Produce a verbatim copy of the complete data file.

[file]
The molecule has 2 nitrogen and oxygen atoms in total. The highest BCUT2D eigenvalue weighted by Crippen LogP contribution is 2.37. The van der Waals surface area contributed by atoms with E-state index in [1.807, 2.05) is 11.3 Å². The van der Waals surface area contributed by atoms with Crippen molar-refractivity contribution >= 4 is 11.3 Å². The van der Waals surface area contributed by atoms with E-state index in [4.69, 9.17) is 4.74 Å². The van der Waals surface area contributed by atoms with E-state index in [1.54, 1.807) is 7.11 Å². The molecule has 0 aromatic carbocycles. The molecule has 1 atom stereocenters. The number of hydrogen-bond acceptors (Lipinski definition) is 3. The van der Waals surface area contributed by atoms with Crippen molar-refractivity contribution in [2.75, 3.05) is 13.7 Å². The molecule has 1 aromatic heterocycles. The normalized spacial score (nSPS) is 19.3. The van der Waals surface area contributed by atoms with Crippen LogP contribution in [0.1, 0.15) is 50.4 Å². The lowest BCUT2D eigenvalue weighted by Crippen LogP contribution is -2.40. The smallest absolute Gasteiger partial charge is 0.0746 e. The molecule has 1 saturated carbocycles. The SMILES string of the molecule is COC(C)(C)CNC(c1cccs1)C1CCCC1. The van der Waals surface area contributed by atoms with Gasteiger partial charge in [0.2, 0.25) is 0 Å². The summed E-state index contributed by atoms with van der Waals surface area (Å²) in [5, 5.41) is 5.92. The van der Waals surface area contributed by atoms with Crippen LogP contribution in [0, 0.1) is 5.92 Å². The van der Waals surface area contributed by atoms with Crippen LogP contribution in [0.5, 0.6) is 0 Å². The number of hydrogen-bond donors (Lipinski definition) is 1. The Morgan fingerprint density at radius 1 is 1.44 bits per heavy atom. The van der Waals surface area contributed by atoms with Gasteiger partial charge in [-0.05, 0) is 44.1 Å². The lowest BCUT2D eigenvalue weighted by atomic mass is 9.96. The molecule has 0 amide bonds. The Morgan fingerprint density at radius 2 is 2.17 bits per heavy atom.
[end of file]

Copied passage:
The molecule has 2 nitrogen and oxygen atoms in total. The highest BCUT2D eigenvalue weighted by Crippen LogP contribution is 2.37. The van der Waals surface area contributed by atoms with E-state index in [1.807, 2.05) is 11.3 Å². The van der Waals surface area contributed by atoms with Crippen molar-refractivity contribution >= 4 is 11.3 Å². The van der Waals surface area contributed by atoms with E-state index in [4.69, 9.17) is 4.74 Å². The van der Waals surface area contributed by atoms with E-state index in [1.54, 1.807) is 7.11 Å². The molecule has 0 aromatic carbocycles. The molecule has 1 atom stereocenters. The number of hydrogen-bond acceptors (Lipinski definition) is 3. The van der Waals surface area contributed by atoms with Crippen molar-refractivity contribution in [2.75, 3.05) is 13.7 Å². The molecule has 1 aromatic heterocycles. The normalized spacial score (nSPS) is 19.3. The van der Waals surface area contributed by atoms with Crippen LogP contribution in [0.1, 0.15) is 50.4 Å². The lowest BCUT2D eigenvalue weighted by Crippen LogP contribution is -2.40. The smallest absolute Gasteiger partial charge is 0.0746 e. The molecule has 1 saturated carbocycles. The SMILES string of the molecule is COC(C)(C)CNC(c1cccs1)C1CCCC1. The van der Waals surface area contributed by atoms with Gasteiger partial charge in [0.2, 0.25) is 0 Å². The summed E-state index contributed by atoms with van der Waals surface area (Å²) in [5, 5.41) is 5.92. The van der Waals surface area contributed by atoms with Crippen LogP contribution in [0, 0.1) is 5.92 Å². The van der Waals surface area contributed by atoms with Crippen LogP contribution in [0.5, 0.6) is 0 Å². The number of hydrogen-bond donors (Lipinski definition) is 1. The Morgan fingerprint density at radius 1 is 1.44 bits per heavy atom. The van der Waals surface area contributed by atoms with Gasteiger partial charge in [-0.05, 0) is 44.1 Å². The lowest BCUT2D eigenvalue weighted by atomic mass is 9.96. The molecule has 0 amide bonds. The Morgan fingerprint density at radius 2 is 2.17 bits per heavy atom.